"WHEN I WAS A KID I WALKED 5 MILES IN THE SNOW…"

This reminded me of my dad. He loves talking about things when he was a kid. He’d say things like, “When I was a kid, I used to walk 5 miles uphill in the snow.” I think my favorite was when me and my brother were talking about where we were born, and he chimed in with, “You know the kitchen table in Grandma’s house, I was born right there on that table.” I remember thinking, “That’s really gross dad, I’ve eaten on that table.”



Can you think of any more “When I was a kid” sayings?

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Article by Trey Morgan

I am a Christian husband and father, who moonlights as the minister for the church of Christ in Childress, Texas. My wife Lea and I have been married for 25 years. We are doing our best to raise our 4 boys, who are all growing up way too fast. Read 1182 articles by
13 Comments Post a Comment
  1. The Preacher's Household: says:

    Trey,
    We get to be your first weekend commenters, we feel honored.
    Unfortunately, I can’t think of any more sayings because I can’t get past the birthing on the table thing. God bless you as you preach the Word tomorrow.
    Kathy

    On the up hill in the snow you left out some of the details. “I had to walk to school in the snow uphills both ways” is the way I always heard it.

    There are other ‘when I was a kid’ stories like 2 pieces of gum were a pennie. Or, bottled cokes were a dime. Both of these were true when I was a kid. Unfortunately, I am old enough for the saying, here’s a dime call someone who cares. How much is a payphone call? A dollar? I know it was at least 75 cents last time I looked at one. Of course there don’t seem to be many payphones around any more.

    My wife ask me the other day what is a record? Just kiddin. But, she does want to know if you know what a vinyl or a 45 is. I told her no it is not a Colt.

    James

  2. Bob Bliss says:

    When I was a kid children were to be seen and not heard.

    When I was a kid we only had black and white TV. (really, I’m that old!)

    When I was a kid we only had leftovers for dinner. In fact when my mom came back from the commissary we always asked, “What did you buy?” And she always answered “Leftovers!”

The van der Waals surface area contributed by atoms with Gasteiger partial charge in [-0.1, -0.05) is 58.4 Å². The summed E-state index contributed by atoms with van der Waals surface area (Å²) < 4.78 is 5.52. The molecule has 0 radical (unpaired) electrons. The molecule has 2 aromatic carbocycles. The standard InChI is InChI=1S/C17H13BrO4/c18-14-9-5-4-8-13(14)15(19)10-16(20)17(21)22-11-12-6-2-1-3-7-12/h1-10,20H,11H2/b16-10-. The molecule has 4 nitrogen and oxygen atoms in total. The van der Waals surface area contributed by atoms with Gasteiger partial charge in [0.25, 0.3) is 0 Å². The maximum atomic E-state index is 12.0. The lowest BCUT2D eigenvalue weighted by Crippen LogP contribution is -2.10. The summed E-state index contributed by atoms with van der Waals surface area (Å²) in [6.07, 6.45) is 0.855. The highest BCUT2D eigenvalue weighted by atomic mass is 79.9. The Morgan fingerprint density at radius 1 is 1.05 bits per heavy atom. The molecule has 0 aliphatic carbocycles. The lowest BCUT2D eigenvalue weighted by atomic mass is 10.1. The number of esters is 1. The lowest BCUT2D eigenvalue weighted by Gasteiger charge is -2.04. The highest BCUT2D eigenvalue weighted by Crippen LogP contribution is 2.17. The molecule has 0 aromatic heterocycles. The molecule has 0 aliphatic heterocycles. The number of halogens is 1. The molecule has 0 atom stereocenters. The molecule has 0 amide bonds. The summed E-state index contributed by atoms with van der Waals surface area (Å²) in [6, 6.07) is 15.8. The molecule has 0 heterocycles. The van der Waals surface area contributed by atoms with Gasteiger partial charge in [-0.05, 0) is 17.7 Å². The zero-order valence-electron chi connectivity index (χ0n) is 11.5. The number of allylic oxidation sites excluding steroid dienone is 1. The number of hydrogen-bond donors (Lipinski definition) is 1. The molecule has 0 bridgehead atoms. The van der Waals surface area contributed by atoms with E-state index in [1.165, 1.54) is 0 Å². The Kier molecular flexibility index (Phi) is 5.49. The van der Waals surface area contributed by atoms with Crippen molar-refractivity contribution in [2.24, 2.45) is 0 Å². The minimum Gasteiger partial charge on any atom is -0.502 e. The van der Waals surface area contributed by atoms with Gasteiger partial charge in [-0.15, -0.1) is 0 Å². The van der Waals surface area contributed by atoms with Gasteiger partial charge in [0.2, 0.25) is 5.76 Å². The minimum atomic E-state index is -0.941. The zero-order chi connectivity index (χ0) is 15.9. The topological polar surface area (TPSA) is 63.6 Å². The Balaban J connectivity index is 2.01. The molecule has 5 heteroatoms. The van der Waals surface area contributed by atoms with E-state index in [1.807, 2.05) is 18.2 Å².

When I was a kid our radio contained vacuum tubes not solid state transistors.

    When I was a kid we had vinyl LPs (bigger than Frisbees) that contained grooves for a needle.

    When I was a kid we only had two brands of sneakers – PF Flyers, Converse.

    When I was a kid we were poor and we knew it!

    When I was a kid the TV stations turned off at midnight.

    When I was a kid computers were as big as an airplane.

    Does this help?

  3. Brian Nicklaus says:

    when I was a kid I laughed at Dana Carvy on SNL portraying the “Grumpy Old Man” who would talk about when he was a kid and say silly stuff like “When I was a kid all we had to eat was dirt…AND WE LIKED IT!”

  4. Neva says:

    When I was a kid, I thought only really really really old people talked about when they were kids.
    :)

    Neva

  5. Ancient Wanderer says:

    When I was a kid we acted the same way kids act today only they didn’t medicate us for it… and we loved it.

    When I was a kid we brought guns to school but we left them in gun racks in pickup trucks in the parking lot… and we liked it.

    When I was a kid we did the same things kids do today only the world wasn’t so bored and boring that it made the evening news….. and we really really liked that.

    When I was a kid grownups talked about the great possibilities of the future….. and we longed for it.

  6. nb says:

    When I was a kid:

    …we dialed the telephone and talked into a receiver that was attached to the wall! Some people still had party lines.

    …we never had bicycle helmets, knee or shoulder pads. We built cool ramps and skinned our knees.

    …we didn’t have carseats or use seatbelts. We often rode in the back of the truck.

    …we watched cartoons, (in B&W), on Saturday mornings only, because that’s the only time cartoons were on TV. And you had to get up off the couch to turn the dial on the TV when you wanted to change channnels. We had three channels – and one TV. The national anthem played at midnight when all the stations went off the air. If you weren’t home to watch your favorite TV show you missed out, because you didn’t have any way to record it.

    …you had to rent a VCR when you rented a movie -VHS or Beta.

    …it took an hour to bake a potato -in the oven.

    …we cut wood to put in the stove to heat the house. You didn’t turn up the thermostat when you got cold, you added more wood.